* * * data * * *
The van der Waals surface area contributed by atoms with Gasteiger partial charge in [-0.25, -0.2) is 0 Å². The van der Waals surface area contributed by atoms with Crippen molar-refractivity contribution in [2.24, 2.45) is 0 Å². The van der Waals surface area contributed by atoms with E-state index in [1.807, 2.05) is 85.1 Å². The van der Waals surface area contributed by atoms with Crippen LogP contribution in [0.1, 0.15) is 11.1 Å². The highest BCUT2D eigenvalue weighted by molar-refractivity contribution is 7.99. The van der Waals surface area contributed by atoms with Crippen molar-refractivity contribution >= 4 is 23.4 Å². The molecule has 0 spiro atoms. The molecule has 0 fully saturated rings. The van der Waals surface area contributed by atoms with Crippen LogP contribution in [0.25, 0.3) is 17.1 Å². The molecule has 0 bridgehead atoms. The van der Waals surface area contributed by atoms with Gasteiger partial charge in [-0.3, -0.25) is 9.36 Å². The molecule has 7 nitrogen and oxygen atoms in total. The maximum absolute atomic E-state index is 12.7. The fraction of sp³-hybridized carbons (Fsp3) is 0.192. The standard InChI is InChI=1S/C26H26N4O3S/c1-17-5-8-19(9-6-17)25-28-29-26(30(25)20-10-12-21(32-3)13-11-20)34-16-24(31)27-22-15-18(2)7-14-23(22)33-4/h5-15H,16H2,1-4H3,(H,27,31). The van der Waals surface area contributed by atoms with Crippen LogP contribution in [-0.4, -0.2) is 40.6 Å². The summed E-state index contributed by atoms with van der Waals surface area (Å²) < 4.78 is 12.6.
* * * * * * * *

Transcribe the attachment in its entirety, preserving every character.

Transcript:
The van der Waals surface area contributed by atoms with Gasteiger partial charge in [-0.25, -0.2) is 0 Å². The van der Waals surface area contributed by atoms with Crippen molar-refractivity contribution in [2.24, 2.45) is 0 Å². The van der Waals surface area contributed by atoms with E-state index in [1.807, 2.05) is 85.1 Å². The van der Waals surface area contributed by atoms with Crippen LogP contribution in [0.1, 0.15) is 11.1 Å². The highest BCUT2D eigenvalue weighted by molar-refractivity contribution is 7.99. The van der Waals surface area contributed by atoms with Crippen molar-refractivity contribution >= 4 is 23.4 Å². The molecule has 0 spiro atoms. The molecule has 0 fully saturated rings. The van der Waals surface area contributed by atoms with Crippen LogP contribution in [0.25, 0.3) is 17.1 Å². The molecule has 0 bridgehead atoms. The van der Waals surface area contributed by atoms with Gasteiger partial charge in [-0.3, -0.25) is 9.36 Å². The molecule has 7 nitrogen and oxygen atoms in total. The maximum absolute atomic E-state index is 12.7. The fraction of sp³-hybridized carbons (Fsp3) is 0.192. The standard InChI is InChI=1S/C26H26N4O3S/c1-17-5-8-19(9-6-17)25-28-29-26(30(25)20-10-12-21(32-3)13-11-20)34-16-24(31)27-22-15-18(2)7-14-23(22)33-4/h5-15H,16H2,1-4H3,(H,27,31). The van der Waals surface area contributed by atoms with Crippen LogP contribution in [-0.4, -0.2) is 40.6 Å². The summed E-state index contributed by atoms with van der Waals surface area (Å²) < 4.78 is 12.6.